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A Walker Percy Festival?

view of my fridge door
view of my fridge door

Walker Percy, on being compared to Saul Bellow:

I take that kindly. I admire Barth, Pynchon, Heller, Vonnegut—you could also throw in Updike, Cheever, and Malamud—but perhaps Bellow most of all. He bears the same relationship to the streets of Chicago and upper Broadway—has inserted himself into them—the way I have in the Gentilly district of New Orleans or a country town in West Feliciana Parish in Louisiana.

I live in that country town, St. Francisville, and have just written a book about my town, its people, my sister, my wayfaring, and my discovery in the middle of the road of my life of a sense of place, one that my late sister always had. Last night, over drinks at the Baton Rouge Galatoire’s,  some friends and I decided that we would work towards starting a Walker Percy Festival in St. Francisville. Maybe we could call it Walker Percy Weekend, I dunno. It seems to us that Percy, who set some of his novels here, and who lived at the other end of the Florida parishes (but who has lots of cousins here — at least one is a reader of this blog!), ought to be remembered, and not only remembered, but celebrated. He has so much to say to us as a Southerner, as a Catholic, as a writer of fiction and non-fiction, and as a man of the world. Folks today don’t love him and appreciate him as we should. At least not enough of us do.

My Feliciana friends and I would like to change that — and I’m asking for your help. We’re laying initial plans for the event, and I’d like to crowdsource ideas with Percy fans in my readership. Generally speaking, we’d like to have an event that has some highbrow literary elements, but that’s also fun and accessible to people who may not be all that familiar with Percy’s work, but who are interested in books and ideas and Southern culture, and who would enjoy coming out and being a part of it.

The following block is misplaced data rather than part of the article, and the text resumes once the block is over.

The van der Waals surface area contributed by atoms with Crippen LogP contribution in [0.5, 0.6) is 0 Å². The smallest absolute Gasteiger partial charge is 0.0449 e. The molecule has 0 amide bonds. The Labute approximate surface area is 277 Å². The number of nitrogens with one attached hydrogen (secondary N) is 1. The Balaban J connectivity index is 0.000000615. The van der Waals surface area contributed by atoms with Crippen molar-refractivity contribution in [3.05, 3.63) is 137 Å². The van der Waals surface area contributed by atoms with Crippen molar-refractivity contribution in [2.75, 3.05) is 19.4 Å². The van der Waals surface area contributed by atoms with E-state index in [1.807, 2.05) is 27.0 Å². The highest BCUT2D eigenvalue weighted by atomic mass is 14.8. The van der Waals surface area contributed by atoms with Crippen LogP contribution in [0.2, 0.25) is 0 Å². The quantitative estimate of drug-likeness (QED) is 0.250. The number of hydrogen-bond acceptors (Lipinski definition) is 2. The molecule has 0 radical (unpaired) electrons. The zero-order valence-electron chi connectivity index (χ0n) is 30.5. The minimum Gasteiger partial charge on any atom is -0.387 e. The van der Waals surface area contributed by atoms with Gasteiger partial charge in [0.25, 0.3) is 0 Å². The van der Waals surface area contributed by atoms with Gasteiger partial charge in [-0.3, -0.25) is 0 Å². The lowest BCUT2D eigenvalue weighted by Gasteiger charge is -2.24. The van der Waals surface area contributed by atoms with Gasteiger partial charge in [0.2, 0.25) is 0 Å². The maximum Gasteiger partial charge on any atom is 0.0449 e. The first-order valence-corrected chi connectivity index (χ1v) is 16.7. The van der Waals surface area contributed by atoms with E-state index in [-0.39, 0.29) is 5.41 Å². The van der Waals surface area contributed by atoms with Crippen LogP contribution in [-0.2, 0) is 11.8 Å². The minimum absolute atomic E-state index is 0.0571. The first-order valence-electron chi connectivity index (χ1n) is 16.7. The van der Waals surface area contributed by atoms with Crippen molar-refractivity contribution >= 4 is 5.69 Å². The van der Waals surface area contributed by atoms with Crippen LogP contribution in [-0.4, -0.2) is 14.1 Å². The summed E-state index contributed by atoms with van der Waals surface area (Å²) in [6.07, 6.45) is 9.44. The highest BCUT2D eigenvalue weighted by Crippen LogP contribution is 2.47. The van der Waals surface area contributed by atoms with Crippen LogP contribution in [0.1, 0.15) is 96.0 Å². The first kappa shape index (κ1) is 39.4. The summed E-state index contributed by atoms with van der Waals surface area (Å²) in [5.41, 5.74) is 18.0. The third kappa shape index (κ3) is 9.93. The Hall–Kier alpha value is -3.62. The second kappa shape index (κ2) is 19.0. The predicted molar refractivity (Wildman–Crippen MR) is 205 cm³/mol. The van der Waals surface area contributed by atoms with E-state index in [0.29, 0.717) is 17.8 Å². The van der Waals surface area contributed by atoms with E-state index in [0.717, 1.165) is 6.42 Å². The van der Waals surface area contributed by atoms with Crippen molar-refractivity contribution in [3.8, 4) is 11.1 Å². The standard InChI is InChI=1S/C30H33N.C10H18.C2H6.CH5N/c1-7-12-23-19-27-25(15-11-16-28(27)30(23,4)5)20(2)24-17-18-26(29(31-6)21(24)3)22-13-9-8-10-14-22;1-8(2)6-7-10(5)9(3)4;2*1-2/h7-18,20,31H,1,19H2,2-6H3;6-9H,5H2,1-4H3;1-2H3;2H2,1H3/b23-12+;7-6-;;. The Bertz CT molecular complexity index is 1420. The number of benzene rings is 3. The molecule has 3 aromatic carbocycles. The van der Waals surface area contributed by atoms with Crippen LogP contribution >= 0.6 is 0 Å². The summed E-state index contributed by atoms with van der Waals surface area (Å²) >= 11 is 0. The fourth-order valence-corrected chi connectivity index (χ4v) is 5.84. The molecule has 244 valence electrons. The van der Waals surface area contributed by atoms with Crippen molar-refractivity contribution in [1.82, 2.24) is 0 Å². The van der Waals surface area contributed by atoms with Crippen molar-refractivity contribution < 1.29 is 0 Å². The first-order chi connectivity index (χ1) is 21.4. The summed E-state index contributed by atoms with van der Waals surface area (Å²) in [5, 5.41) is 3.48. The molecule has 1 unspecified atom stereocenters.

I foresee a few talks and panels on Percy’s work and concerns — political, literary, cultural, religious, philosophical — as well as readings and other events related to Percy’s sensibility. For example, Percy wrote a much-beloved essay on bourbon. I think it would be great to get the famous New Orleans cocktail craftsman and Southern man of letters Alan Walter — a native of the Florida parishes — to come up to the hills and do a lecture on bourbon in Percy, and create some bourbon cocktails. He might also do some gin fizzes, in honor of Dr. Tom More. We could have music too, and dinners, and even talk about Uncle Will Percy, and Lanterns On The Levee, and Delta culture. How about music? What kind of live music would enhance Walker Percy Weekend?

And who would come? Would you drive in or fly in from far away for a weekend of Southern literary talk, music, food, and cocktails here in West Feliciana Parish?

Again, we’re just starting to plan, but this is going to be a thing. Please share your ideas, either in the comments box below, or by e-mailing me at rod (at) amconmag.com. We are especially interested in ideas that make Percy’s life, legacy, work and ideas accessible to a broad audience, not just literary specialists. To be sure, we’ll have things for those who want to go deeper into Percy, from a more academic point of view, but it’s important that we also have events for folks who are more casual readers of Percy, or who just want to know more about the man and his time and place.

I look forward to hearing from you, and will keep you updated on our progress.

about the author

Rod Dreher is a senior editor at The American Conservative. He has written and edited for the New York Post, The Dallas Morning News, National Review, the South Florida Sun-Sentinel, the Washington Times, and the Baton Rouge Advocate. Rod’s commentary has been published in The Wall Street Journal, Commentary, the Weekly Standard, Beliefnet, and Real Simple, among other publications, and he has appeared on NPR, ABC News, CNN, Fox News, MSNBC, and the BBC. He lives in Baton Rouge, Louisiana, with his wife Julie and their three children. He has also written four books, The Little Way of Ruthie Leming, Crunchy Cons, How Dante Can Save Your Life, and The Benedict Option.

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